Yes, that absolutely would require intentional decision-making, not random mess, as a cause. Entropy would otherwise cause the break-down of the “almost” complex enough machine long before any hope of cooperative work is done by the interacting machines.

    Your opening question is more valid, but doesn’t dismiss the concept of complex functionality requiring a mind. You are basically splitting hairs, trying to find a gray area between complex and simple. Even if we could agree on what that transition point is, it doesn’t change the fact that some things ARE too complex to have arisen by luck.

    Moreover, Mr. Hudson makes the powerful point that the ATP synthase machine had to have existed billions of years ago in the first life. Where is the supposed gradual formation? All of this complex machinery had to have existed at the onset of first life.

  5. IntelligentAnimation says:

    An analogy to spnogman’s illogic: Follow these easy steps to become a millionaire. First, get $500,000 then get another $500,000 dollars. See how easy it is?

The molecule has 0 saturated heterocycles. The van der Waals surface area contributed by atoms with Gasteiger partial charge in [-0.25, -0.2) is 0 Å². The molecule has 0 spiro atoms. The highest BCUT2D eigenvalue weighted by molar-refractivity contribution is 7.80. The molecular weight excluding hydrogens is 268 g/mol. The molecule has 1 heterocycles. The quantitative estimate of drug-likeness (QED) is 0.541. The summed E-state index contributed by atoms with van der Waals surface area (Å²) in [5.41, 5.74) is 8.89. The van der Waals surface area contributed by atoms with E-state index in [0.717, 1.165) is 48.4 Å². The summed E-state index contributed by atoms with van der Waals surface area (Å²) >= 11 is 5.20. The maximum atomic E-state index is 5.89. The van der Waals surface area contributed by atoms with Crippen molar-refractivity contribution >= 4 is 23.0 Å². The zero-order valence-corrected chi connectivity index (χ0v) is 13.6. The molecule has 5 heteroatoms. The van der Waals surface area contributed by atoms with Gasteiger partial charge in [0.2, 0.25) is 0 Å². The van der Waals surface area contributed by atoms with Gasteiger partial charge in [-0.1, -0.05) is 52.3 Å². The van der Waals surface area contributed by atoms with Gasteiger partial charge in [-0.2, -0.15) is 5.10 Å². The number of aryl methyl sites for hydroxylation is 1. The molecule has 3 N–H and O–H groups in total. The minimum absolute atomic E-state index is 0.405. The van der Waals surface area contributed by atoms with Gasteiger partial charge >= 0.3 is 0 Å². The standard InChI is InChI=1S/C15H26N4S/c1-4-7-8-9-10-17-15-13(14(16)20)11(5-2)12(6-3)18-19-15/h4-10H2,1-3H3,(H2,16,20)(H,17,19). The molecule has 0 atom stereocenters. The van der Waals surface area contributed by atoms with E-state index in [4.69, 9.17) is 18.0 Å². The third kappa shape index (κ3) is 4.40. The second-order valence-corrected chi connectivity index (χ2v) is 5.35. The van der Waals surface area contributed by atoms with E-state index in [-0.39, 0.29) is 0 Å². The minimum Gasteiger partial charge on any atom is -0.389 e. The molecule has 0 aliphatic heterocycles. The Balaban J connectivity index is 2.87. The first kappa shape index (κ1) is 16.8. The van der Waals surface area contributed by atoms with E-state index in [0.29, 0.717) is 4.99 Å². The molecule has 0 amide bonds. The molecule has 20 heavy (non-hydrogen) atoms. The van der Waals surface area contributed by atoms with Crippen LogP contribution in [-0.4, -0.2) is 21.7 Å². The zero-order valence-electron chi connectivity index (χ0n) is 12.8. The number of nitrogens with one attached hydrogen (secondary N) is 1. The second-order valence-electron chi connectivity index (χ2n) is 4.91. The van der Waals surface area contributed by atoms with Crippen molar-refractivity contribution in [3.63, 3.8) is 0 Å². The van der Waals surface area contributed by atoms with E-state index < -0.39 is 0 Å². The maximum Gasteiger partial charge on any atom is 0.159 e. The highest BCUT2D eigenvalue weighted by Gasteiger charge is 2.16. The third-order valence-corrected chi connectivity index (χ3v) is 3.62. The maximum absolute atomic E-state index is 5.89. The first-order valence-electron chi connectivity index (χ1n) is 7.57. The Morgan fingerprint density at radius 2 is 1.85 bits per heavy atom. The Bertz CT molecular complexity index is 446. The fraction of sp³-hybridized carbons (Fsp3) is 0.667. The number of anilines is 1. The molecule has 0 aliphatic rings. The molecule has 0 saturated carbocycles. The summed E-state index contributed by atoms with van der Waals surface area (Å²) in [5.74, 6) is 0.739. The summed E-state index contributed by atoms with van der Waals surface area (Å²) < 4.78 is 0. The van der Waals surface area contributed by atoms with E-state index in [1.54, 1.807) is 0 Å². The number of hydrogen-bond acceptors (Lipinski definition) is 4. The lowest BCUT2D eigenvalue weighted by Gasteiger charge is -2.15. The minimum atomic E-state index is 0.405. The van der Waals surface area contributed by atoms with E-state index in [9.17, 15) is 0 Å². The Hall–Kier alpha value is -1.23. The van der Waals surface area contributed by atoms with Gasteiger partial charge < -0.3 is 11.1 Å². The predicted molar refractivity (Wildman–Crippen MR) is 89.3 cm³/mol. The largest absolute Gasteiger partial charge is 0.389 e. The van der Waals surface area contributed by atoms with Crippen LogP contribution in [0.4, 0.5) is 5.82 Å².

Why do some people reach to such ridiculous lengths to try to deny intelligence in biological organisms? It is just too obvious, ubiquitous and consistent to deny. Every time you move your arm you prove that free will intelligence moves matter. Every time you think you prove self-aware conscious intelligence.

    Intelligence moves and forms matter. That is the unavoidable fact. Deal with this reality. Luck theorists really need to examine the motives behind their denial of overwhelming scientific evidence.